Chapter 12: Information Systems
Many of the people whose biographies appear in this book have been winners of the ACM Turing Award, the highest award given in computer science. The ACM also gives an award for outstanding work done by someone younger than age 35, called the Grace Murray Hopper Award. The charge for this award reads:
Awarded to the outstanding young
computer professional of the year . . .
selected on the basis of a single recent
major technical or service contribution. . . . The
candidate must have been 35 years of age or less
at the time the qualifying contribution was made.
Daniel Bricklin won the Hopper Award in 1981, with the following citation:
For his contributions to personal computing and, in
particular, to the design of VisiCalc. Bricklin's
efforts in the development of the "Visual Calculator"
provide the excellence and elegance that
ACM seeks to sustain through such activities as the
Daniel Bricklin, born in 1951, is a member of the computer generation. He began his college career at the Massachusetts Institute of Technology in 1969 as a math major, but quickly changed to computer science. He worked in MIT's Laboratory for Computer Science, where he worked on interactive systems and met his future business partner, Bob Franksten. After graduation, he was employed by Digital Equipment Corporation, where he worked with computerized typesetting and helped to design the WPS–8 word processing product.
After a very short stint with FasFax Corporation, a cash register manufacturer, Bricklin enrolled in the MBA program at the Harvard Business School in 1977. While there, he began to envision a program that could manipulate numbers much in the same way that word processors manipulate text. As Bricklin realized, such a program would have an immense impact on the business world. He teamed up with his MIT buddy Franksten and turned the dream into a reality. With Bricklin doing the design and Franksten doing the programming, the pair created VisiCalc, the first spreadsheet program.. In 1978, they produced Software Arts to produce and market VisiCalc. In the fall of 1979, a version was made available for the Apple II for $100 per copy. A version for the IBM PC became available in 1981.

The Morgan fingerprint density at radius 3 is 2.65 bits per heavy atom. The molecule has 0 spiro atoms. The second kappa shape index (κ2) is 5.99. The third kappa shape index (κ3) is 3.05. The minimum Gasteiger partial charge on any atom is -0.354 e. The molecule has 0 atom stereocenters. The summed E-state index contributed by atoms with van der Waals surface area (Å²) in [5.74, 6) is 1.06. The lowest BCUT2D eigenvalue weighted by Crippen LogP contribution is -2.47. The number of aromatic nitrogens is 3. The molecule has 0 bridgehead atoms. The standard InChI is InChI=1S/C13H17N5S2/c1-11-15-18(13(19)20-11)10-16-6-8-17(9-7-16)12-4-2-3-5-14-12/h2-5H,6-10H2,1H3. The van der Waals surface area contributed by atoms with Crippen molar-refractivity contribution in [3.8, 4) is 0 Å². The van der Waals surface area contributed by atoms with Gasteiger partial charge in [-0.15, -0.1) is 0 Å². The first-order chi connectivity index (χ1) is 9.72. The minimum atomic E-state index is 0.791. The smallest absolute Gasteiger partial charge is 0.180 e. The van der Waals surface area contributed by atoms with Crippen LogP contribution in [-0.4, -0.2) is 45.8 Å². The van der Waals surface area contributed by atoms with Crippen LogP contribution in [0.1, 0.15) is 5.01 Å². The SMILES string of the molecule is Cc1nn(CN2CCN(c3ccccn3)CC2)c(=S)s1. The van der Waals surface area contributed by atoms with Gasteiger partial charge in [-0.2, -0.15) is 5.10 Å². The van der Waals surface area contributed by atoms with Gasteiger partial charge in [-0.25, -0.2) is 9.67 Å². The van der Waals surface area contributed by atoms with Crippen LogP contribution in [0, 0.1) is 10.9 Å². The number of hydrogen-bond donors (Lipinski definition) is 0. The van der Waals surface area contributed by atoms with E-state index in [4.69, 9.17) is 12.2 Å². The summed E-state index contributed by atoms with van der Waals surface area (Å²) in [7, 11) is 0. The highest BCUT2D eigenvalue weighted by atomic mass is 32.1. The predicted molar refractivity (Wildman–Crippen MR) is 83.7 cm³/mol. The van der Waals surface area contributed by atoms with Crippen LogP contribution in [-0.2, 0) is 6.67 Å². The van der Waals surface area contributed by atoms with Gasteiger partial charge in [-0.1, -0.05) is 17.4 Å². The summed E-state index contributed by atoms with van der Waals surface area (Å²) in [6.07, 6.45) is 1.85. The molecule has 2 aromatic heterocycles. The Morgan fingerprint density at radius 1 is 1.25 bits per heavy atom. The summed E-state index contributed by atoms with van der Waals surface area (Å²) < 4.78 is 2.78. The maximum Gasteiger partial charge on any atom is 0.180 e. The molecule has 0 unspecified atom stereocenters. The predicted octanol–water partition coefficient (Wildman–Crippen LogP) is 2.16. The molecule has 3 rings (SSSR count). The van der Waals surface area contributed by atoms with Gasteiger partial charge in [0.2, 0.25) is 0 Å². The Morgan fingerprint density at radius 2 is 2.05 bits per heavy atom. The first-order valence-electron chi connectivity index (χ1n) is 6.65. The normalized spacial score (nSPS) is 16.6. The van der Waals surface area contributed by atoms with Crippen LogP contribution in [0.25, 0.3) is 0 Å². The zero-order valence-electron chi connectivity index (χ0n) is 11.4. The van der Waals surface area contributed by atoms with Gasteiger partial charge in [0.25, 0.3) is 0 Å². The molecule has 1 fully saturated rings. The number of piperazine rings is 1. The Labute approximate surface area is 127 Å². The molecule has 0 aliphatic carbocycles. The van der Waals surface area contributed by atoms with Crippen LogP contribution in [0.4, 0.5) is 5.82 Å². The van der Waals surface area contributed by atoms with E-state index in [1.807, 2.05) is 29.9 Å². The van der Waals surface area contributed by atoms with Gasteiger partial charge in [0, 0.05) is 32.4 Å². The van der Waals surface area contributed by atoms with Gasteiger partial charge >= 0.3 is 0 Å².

Bricklin made the decision not to patent VisiCalc, believing that software should not be proprietary. Although it didn't own a patent on its product, the company grew to 125 employees in four years. Soon, however, another start-up named Lotus came out with a spreadsheet package called Lotus 1–2–3, which was both more powerful and more user-friendly than VisiCalc. Software Arts' sales suffered. After a long expensive court battle between Software Arts and VisiCorp (the company marketing VisiCalc) Bricklin was forced to sell to Lotus Software. In turn, Lotus 1–2–3 was surpassed by Microsoft's Excel spreadsheet program. Both Lotus 1–2–3 and Excel were based on VisiCalc.
After working for a short time as a consultant with Lotus Software, Bricklin again formed a new company. As president of Software Garden, Inc., he developed a program for prototyping and simulating other pieces of software, which won the 1986 Software Publishers Association Award for "Best Programming Tool." In 1990, he cofounded Slate Corporation to develop applications software for pen computers, small computers that use a pen rather than a keyboard for input. After four years, Slate closed its doors, and Bricklin went back to Software Garden.
In 1995, he founded Trellix Corporation, a leading provider of private-label web site publishing technology. He still serves as the company's Chief Technology Officer. When Bricklin was asked to share his view of the Internet, here is his reply as captured by the interviewer.
"Most people don't understand it. They fail to
grasp the capabilities of its underpinnings." He
likens the Net to a primitive road during the early
days of the automobile, when few saw the potential
that a massive interstate highway system might
one day provide. "We need to understand not so
much the technology," he explains, "but the
progression of technology and what might be built
with it. E-commerce, like electricity or the telephone,
simply enables us to use technology to do
what we now do, only better."